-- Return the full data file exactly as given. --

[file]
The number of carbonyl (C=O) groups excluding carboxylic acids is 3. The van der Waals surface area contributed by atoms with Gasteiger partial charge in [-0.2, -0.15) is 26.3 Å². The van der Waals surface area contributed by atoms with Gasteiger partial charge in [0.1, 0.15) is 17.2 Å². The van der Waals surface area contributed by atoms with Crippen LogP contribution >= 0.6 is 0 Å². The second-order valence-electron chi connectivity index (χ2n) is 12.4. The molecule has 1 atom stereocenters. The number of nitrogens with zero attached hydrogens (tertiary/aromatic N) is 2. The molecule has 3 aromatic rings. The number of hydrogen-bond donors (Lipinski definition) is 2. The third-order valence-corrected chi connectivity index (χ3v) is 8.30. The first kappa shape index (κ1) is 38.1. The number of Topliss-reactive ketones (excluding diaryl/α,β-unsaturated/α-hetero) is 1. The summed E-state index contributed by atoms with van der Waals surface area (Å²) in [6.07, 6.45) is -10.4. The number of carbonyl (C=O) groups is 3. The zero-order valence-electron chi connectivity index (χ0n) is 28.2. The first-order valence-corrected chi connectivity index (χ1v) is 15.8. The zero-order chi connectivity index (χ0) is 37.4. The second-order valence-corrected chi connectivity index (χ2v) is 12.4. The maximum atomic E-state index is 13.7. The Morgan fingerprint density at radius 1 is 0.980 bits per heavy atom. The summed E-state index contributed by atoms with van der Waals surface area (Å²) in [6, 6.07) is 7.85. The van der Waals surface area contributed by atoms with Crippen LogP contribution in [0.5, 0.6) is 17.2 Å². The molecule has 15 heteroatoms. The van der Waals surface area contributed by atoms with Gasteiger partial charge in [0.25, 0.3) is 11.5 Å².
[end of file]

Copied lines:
The number of carbonyl (C=O) groups excluding carboxylic acids is 3. The van der Waals surface area contributed by atoms with Gasteiger partial charge in [-0.2, -0.15) is 26.3 Å². The van der Waals surface area contributed by atoms with Gasteiger partial charge in [0.1, 0.15) is 17.2 Å². The van der Waals surface area contributed by atoms with Crippen LogP contribution >= 0.6 is 0 Å². The second-order valence-electron chi connectivity index (χ2n) is 12.4. The molecule has 1 atom stereocenters. The number of nitrogens with zero attached hydrogens (tertiary/aromatic N) is 2. The molecule has 3 aromatic rings. The number of hydrogen-bond donors (Lipinski definition) is 2. The third-order valence-corrected chi connectivity index (χ3v) is 8.30. The first kappa shape index (κ1) is 38.1. The number of Topliss-reactive ketones (excluding diaryl/α,β-unsaturated/α-hetero) is 1. The summed E-state index contributed by atoms with van der Waals surface area (Å²) in [6.07, 6.45) is -10.4. The number of carbonyl (C=O) groups is 3. The zero-order valence-electron chi connectivity index (χ0n) is 28.2. The first-order valence-corrected chi connectivity index (χ1v) is 15.8. The zero-order chi connectivity index (χ0) is 37.4. The second-order valence-corrected chi connectivity index (χ2v) is 12.4. The maximum atomic E-state index is 13.7. The Morgan fingerprint density at radius 1 is 0.980 bits per heavy atom. The summed E-state index contributed by atoms with van der Waals surface area (Å²) in [6, 6.07) is 7.85. The van der Waals surface area contributed by atoms with Crippen LogP contribution in [0.5, 0.6) is 17.2 Å². The molecule has 15 heteroatoms. The van der Waals surface area contributed by atoms with Gasteiger partial charge in [0.25, 0.3) is 11.5 Å².